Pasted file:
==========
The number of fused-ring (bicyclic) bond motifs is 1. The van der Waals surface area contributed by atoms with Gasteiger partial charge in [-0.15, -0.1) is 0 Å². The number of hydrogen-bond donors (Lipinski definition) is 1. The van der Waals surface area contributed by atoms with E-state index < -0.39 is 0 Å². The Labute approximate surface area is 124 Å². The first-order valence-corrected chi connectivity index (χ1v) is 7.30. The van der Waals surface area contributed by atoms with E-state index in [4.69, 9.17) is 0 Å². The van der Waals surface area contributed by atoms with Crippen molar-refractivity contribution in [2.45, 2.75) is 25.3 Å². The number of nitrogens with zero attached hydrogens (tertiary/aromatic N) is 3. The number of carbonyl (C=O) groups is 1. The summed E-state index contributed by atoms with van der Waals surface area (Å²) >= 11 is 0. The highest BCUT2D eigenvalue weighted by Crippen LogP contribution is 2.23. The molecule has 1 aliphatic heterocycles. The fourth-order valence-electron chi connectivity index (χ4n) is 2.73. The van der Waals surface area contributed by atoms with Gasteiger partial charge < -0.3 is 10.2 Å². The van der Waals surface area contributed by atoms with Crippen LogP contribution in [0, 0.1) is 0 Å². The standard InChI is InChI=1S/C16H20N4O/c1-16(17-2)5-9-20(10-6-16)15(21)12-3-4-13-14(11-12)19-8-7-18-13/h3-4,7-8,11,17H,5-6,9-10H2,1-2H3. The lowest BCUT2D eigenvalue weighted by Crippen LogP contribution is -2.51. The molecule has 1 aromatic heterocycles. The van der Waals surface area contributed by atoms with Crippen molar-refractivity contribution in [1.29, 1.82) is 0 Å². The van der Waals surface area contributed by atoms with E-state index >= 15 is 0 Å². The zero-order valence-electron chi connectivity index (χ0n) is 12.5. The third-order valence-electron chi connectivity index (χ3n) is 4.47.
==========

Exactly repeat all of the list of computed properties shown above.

The number of fused-ring (bicyclic) bond motifs is 1. The van der Waals surface area contributed by atoms with Gasteiger partial charge in [-0.15, -0.1) is 0 Å². The number of hydrogen-bond donors (Lipinski definition) is 1. The van der Waals surface area contributed by atoms with E-state index < -0.39 is 0 Å². The Labute approximate surface area is 124 Å². The first-order valence-corrected chi connectivity index (χ1v) is 7.30. The van der Waals surface area contributed by atoms with E-state index in [4.69, 9.17) is 0 Å². The van der Waals surface area contributed by atoms with Crippen molar-refractivity contribution in [2.45, 2.75) is 25.3 Å². The number of nitrogens with zero attached hydrogens (tertiary/aromatic N) is 3. The number of carbonyl (C=O) groups is 1. The summed E-state index contributed by atoms with van der Waals surface area (Å²) >= 11 is 0. The highest BCUT2D eigenvalue weighted by Crippen LogP contribution is 2.23. The molecule has 1 aliphatic heterocycles. The fourth-order valence-electron chi connectivity index (χ4n) is 2.73. The van der Waals surface area contributed by atoms with Gasteiger partial charge < -0.3 is 10.2 Å². The van der Waals surface area contributed by atoms with Crippen LogP contribution in [0, 0.1) is 0 Å². The standard InChI is InChI=1S/C16H20N4O/c1-16(17-2)5-9-20(10-6-16)15(21)12-3-4-13-14(11-12)19-8-7-18-13/h3-4,7-8,11,17H,5-6,9-10H2,1-2H3. The lowest BCUT2D eigenvalue weighted by Crippen LogP contribution is -2.51. The molecule has 1 aromatic heterocycles. The van der Waals surface area contributed by atoms with Crippen molar-refractivity contribution in [1.29, 1.82) is 0 Å². The van der Waals surface area contributed by atoms with E-state index >= 15 is 0 Å². The zero-order valence-electron chi connectivity index (χ0n) is 12.5. The third-order valence-electron chi connectivity index (χ3n) is 4.47.